Sofra Opens, and We Are Hooked
Two good reasons why you should be glad to be living in Boston this week (aside from the fact that it’s been, what, five days since the last thunderstorm?):
1) Yesterday marked the opening of Ana Sortun and Maureen Kilpatrick’s long-awaited bakery/cafe Sofra (the name in both Turkish and Arabic, signifies a picnic or a sort of communal table) on the Cambridge/Belmont/Watertown line.
The concept had us from the start: The same Greek/Turkish/Lebanese flavors of Sortun’s award-winning Oleana (where Kilpatrick—also a repeat winner—is pastry chef), only with a more casual spin. And maybe less trouble nabbing a table?
Even on opening day, the crowds were impressive (damnit), but who can blame them? The menu reads like something out of One Thousand and One Nights: warm pistachio katmer (Turkish pastry) with cream; orange-chocolate croissants; flatbreads stuffed with sesame, walnut, and zucchini; chicken shawarma with garlic sauce; Syrian-style hummus; chocolate-hazelnut baklava; Egyptial bread-and-butter pudding.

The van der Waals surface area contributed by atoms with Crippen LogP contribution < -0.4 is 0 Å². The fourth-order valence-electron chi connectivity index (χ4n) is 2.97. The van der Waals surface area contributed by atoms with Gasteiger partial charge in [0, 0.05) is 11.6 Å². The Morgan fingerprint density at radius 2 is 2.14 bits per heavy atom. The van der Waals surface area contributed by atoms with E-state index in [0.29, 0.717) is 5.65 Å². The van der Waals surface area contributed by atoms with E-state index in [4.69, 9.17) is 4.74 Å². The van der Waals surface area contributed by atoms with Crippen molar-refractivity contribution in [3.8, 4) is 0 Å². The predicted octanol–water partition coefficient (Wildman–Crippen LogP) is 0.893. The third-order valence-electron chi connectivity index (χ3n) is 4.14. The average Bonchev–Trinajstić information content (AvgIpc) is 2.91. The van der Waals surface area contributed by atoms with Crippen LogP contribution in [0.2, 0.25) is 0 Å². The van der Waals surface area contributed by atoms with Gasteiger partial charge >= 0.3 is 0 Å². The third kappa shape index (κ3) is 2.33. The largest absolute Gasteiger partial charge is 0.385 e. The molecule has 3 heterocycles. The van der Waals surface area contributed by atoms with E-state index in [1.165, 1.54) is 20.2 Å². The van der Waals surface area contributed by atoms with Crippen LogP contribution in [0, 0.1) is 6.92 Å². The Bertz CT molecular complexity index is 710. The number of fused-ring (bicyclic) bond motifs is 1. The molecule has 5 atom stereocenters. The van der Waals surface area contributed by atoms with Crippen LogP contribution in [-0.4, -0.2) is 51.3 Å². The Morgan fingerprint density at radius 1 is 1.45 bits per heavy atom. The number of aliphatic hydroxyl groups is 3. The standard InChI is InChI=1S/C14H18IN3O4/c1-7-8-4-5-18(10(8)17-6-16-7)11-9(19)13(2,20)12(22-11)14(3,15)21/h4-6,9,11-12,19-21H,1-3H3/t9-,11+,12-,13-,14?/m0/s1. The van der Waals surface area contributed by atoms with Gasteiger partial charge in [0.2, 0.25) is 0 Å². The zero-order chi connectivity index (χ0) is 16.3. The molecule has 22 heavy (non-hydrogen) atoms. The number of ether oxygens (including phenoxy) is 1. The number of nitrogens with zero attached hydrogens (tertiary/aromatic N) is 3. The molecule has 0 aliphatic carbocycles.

There’s a meze/hummus bar, a refrigerator case with fresh produce from Siena Farms (run by Ana’s husband Chris), a wall of kilim-strewn benches for noshing in-house, and a full cafe lineup, from coffee drinks (the beans are from Rao’s) to appropriately exotic teas and juices.
2) Another long-awaited starter: The rebirth of historic Restaurant Marliave, which first opened at 10 Bostworth street in 1885. The place was shuttered in 2006 for non-payment of taxes, but Scott Herritt of Beacon Hill’s Grotto stepped in and has painstakingly brought the space back to its original glory.
The downstairs bar opened last week. The upstairs restaurant will roll out this weekend, featuring its signature view and a menu of Continental classics (butter-poached lobster, beef Wellington). We’ll bring you an inside view next week.